I feel I must speak to what I consider to be less than factual information about bits. Ported bits are not necessarily more severe than straight bar bits. Most straight bar bits put a lot of pressure on most horses' tongues. This makes them very uncomfortable if not downright severe. They cause most horses to open their mouths and many actually fight the bit.
*Emphasis added above. I should have qualified in my previous post that the ported bit is generally cosidered to be harsher, not suggest that they are definitely going to be harsher. My bad. I ought to know better than to make any kind of absolute statement regarding anything horse related.
That being said, it still comes down to the individual horse, his oral conformation, and his preferences, no? What is painful even at rest for one might be heaven to another, and vice versa. No bit is necessarily harsher than any other on it's own: ultimately, it comes down to the rider's hands every time.
In terms of tongue relief, though, and considering the bolded information in the paragraph below, would not some pressure on the tongue translate into less pressure on the sensitive bars, in a straight-mouth, rather than most/all pressure going to the bars, if none is transferred to the roof? Assuming the same pressure in both cases, if it is spread over more area, it feels like less? Or is my reasoning off here?
Obviously, the horse's reaction is going to demonstrate his comfort level and acceptance of the pressure distribution, whatever it may be and regardless of what reason says should be more comfortable.
Low to medium port bits never reach the roof of a horse's mouth. Only Very high ports like big spades, half-breeds and cathedral ports reach that high in a horse's mouth and they even don't if the purchase of the shank is long (distance from bit to top ring) and the curb strap is tight.
I defer to your expertise on the bolded, as I freely admit to only a general working knowledge of Western bits. Although as I sit here thinking about it and how little room there actually is in a relaxed horse's closed mouth, tongue filling the entire cavity rather than sucked down/back, it seems to me that there would have to be some roof-of-mouth contact? I'd be quite interested to hear/read more on the contact differences between low and high ports, if you'd be so kind as to explain where the clearance is coming from, and/or direct me toward some sources on the subject?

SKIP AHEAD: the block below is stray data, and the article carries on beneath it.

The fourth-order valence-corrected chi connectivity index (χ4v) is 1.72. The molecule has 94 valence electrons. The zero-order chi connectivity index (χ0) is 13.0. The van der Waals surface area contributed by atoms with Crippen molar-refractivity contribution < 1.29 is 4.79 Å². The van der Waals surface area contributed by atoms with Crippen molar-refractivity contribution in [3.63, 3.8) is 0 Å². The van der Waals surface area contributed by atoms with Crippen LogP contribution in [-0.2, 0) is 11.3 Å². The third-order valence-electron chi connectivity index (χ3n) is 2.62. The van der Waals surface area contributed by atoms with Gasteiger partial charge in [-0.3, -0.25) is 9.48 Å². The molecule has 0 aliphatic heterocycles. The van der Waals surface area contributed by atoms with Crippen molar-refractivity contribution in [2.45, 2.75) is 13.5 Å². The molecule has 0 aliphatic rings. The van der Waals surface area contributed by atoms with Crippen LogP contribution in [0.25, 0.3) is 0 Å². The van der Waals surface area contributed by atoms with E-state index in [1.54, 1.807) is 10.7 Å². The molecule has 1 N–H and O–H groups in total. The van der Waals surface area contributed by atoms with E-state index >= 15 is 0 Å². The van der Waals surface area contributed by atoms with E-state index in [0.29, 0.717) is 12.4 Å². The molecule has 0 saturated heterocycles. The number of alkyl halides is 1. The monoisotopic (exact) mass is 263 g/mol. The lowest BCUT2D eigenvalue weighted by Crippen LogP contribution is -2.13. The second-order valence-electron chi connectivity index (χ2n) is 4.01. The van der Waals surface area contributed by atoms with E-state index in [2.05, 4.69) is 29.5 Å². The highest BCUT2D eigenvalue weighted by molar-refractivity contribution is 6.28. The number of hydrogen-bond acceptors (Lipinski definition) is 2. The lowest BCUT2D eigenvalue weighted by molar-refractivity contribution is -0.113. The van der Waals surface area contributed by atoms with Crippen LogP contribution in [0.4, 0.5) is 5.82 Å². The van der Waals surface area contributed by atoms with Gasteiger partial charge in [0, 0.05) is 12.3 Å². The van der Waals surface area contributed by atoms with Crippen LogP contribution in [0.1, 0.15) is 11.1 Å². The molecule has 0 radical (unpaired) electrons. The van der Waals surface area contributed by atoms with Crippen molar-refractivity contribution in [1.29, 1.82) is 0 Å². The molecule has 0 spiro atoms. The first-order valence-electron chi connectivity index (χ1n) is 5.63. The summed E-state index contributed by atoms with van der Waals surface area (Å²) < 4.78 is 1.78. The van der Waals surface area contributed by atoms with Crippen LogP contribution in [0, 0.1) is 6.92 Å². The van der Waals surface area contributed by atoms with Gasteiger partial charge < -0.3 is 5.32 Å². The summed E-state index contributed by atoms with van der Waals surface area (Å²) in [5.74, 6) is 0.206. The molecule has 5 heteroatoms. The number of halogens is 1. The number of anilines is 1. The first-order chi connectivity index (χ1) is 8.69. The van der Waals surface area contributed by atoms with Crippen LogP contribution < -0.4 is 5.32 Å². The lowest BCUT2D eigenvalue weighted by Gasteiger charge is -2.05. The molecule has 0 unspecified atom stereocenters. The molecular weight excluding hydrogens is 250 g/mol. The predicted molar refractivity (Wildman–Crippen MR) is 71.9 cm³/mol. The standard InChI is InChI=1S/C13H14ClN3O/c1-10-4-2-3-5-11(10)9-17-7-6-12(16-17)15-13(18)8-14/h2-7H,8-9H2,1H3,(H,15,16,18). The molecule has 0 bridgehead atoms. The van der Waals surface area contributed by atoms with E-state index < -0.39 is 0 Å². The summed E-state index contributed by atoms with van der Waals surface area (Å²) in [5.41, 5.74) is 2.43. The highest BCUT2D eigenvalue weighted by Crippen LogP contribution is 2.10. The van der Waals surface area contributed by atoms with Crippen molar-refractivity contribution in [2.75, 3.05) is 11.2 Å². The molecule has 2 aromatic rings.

Snaffle bits are not less harsh than curb bits, especially if a curb bit is used correctly, but they allow a trainer to pull as hard as is necessary to get control. Snaffles should be used on green and unruly horses because a trainer can take more hold and 'muscle' a horse around if it is necessary. Spoiled horses come to mind first here. Any time I have gotten on a horse and it acted badly, the first thing I did was get a shank bit off of it and put a snaffle on it so I could do what was necessary to get control. You should never be in a position to have to pull hard on a curb bit. The horse is supposed to be trained well enough that he responds with a 'signal' of it rather than a pull.
I'd go so far as to say that almost no bit is harsh if it is used correctly, and a snaffle can certainly inflict pain every bit as much as a curb can. Bits are tools, they cannot be harsh themselves. Hands are harsh. I've seen horses with horribly hard mouths that had never seen a curb.
I absolutely and 100% agree with the usage of a snaffle to deal with a spoiled horse; that situation is no place for a curb, which by definition requires some degree of finesse from both horse and rider.
Billy Allen mouthpieces were a big improvement over the jointed mouth curbs that collapse on a horse's lower jaw. I do not know any good western trainers that still use them. They are pretty dated -- seen little use in the last 20 to 25 years. I cannot think of one reining trainer I know that even has one, now.
Sorry, but this paragraph confused me a bit... When you refer to outdated bits, are you referring to the Billy Allen or the traditional jointed curb? I think you're saying that the old jointed curbs are dated, "replaced" so to speak by Billy Allens, especially considering your later remarks on single jointed bits a couple of paragraphs down, but I just want to clarify a bit.
There is no such thing as an 'regulation reining saddle'. No such thing exists.
There is no such thing as an 'official reining bit'. There are only restrictions on shank length (8 inches) and diameter of mouthpiece and state that the mouthpiece must be smooth, not rough, sharp or wrapped with copper wire, etc. Curb straps and chains must be at least 1/2 inch wide and lay flat.
Didn't mean "regulation" and "official" to be taken quite that literally. Again, my bad. My understanding from the gal I spoke to regarding the outcome of that particular class was that riders were competing with tack designed for barrel racing or western pleasure rather than for reining. Meaning, this: 13.5" 14.5" 15.5" 16.5" Circle Y Just B Natural Tree Free Calgary Barrel 3912 *FREE SADDLE PAD OR CASH DISCOUNT!*
or this: 16" Tex Tan Temptation Show Saddle 08-1579-23u6
rather than this: STS Austin Reining Saddle
However, I am only reporting on the experience of another -- I unfortunately did not watch or participate in the class and cannot say exactly why the competitors were DQ'd... in all likelihood, knowing the way such things tend to go in the local area, most were probably riding their curbs with two hands and fudging up the pattern.
I do very much appreciate your input and critique of the information that I've gathered from a number of what I understand to be very reliable sources over the years. I'd be very interested to hear more especially about low vs. high port mechanics, as well as tongue relief (ported vs. straight bar) as "harsher" vs. "milder." You learn something new every day, eh?